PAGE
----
Free From Views (Part Two)

Read Part One: Free From Views


Such listening is never more powerful than when we sit face to face with the mystery of death.  When we sit with those who are dying, the only way to be helpful is to come with no agenda.  Sometimes dying people weep and grieve.  Sometimes they are filled with love. Sometimes they struggle. Those around the dying can also be caught in anger, grief, fear or blame. As companions to those dying, we are most helpful if we can maintain an open mind and heart, “bowing to their experience, without any judgment.   And often, when the whole a person’s experience is allowed, everyone present relaxes into the luminous mystery. In Buddhist psychology we are trained to sit with the dying, to talk and listen, even when outwardly it appears the patient is not responding. Along with Stephen and Ondrea Levine, pioneers in working with the dying, I have found that even when people are apparently lost in a coma, they are listening.  It is true.

Arnold Mindell is a Jungian psychiatrist and the author of COMA. He describes how he sits and breathes in unison with his patients as a way to connect his consciousness with theirs. Often remarkable connections will happen.  He tells about visiting an old man in a V.A. hospital.

“John had been lying in a coma for six months, rasping and making lots of noise and waking up all the other patients.  I went to see him and made noises with him while gently squeezing his hand.  After about ten minutes, he opened his eyes and said, ‘You saw that too?’  I said, ‘I did see it. What do you see?’ ‘A big white ship is a-comin’ for John!’ ‘Are you going to take it?’ I asked.  ‘Not me,” he yelled. “I’m not getting’ on that ship.’ ‘Why not?’ I asked.  ‘That ship’s goin’ on vacation, it’s a cruise ship.  I gotta get up in the morning and go to work.’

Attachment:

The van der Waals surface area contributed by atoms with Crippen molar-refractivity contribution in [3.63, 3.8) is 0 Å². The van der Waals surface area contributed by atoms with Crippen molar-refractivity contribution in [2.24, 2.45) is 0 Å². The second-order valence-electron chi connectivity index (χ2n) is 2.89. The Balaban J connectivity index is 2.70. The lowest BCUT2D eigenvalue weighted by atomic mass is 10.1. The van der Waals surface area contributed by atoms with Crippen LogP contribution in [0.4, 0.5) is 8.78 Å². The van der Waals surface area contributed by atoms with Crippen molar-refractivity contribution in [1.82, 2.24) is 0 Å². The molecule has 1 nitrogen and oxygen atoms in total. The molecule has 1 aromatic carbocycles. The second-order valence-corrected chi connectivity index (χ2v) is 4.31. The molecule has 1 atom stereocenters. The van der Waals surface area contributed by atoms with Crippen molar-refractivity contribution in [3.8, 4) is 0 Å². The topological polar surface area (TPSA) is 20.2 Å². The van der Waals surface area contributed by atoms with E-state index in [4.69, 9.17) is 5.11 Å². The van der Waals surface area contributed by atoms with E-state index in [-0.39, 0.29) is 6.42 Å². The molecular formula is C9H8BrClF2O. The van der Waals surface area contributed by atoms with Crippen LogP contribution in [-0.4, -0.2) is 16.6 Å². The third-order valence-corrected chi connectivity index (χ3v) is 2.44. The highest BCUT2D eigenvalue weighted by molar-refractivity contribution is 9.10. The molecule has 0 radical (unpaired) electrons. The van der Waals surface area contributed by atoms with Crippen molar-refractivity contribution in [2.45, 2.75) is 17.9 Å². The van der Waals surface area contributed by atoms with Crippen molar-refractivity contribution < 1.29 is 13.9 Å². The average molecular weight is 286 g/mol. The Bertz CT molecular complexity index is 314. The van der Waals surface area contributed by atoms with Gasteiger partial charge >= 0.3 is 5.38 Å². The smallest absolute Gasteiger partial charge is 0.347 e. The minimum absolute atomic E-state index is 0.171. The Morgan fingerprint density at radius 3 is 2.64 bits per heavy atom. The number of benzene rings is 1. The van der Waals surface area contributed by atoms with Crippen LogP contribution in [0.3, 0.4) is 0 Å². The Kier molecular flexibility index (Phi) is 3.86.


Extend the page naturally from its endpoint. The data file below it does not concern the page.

John had worked hard all his life and was now in his 80’s.  His cancer had reduced him to a bag of bones. He was stuck at the end of life because he couldn’t allow himself to go on vacation. So I told him, ‘Well, getting up in the morning and going to work sounds good to me. But before we do it, let’s check the ship out. Take a look inside and see who’s driving that ship.’ So he went down into the ship and said with great excitement, ‘Whew!  There’s angels down there driving that ship.’  ‘Do you want to find out where it’s going?’ I asked.  He went inside again and turned his eyes to the right, apparently listening to something. ‘That ship is a-goin’ to Bermuda.’  ‘Well, what’s it cost?’ I said, knowing he was a practical guy. After a minute he said, ‘It don’t cost nothin’.’  ‘Think about it,’ I said. ‘Ever have a vacation?’  ‘I never had a vacation. Never. I’ve been workin’ and workin’ and workin’.’  ‘Well, think about it. Make your choice.’  Finally, he said, ‘I’m goin’ on vacation.  It don’t cost nothin’, and it’s goin’ to Bermuda.’  I said, ‘Chances are, if you don’t like it, maybe it’ll turn around and come back.’  ‘Yeah, I can always get off that ship.’  ‘You do what you want,’ I said.  ‘I’ll trust your judgment.  I’m busy and have to go see somebody else now.’  So he closed his eyes and that was it. When we came back 30 minutes later he had died. He’d gone to Bermuda.”




This excerpt is taken from the book,  “The Wise Heart”

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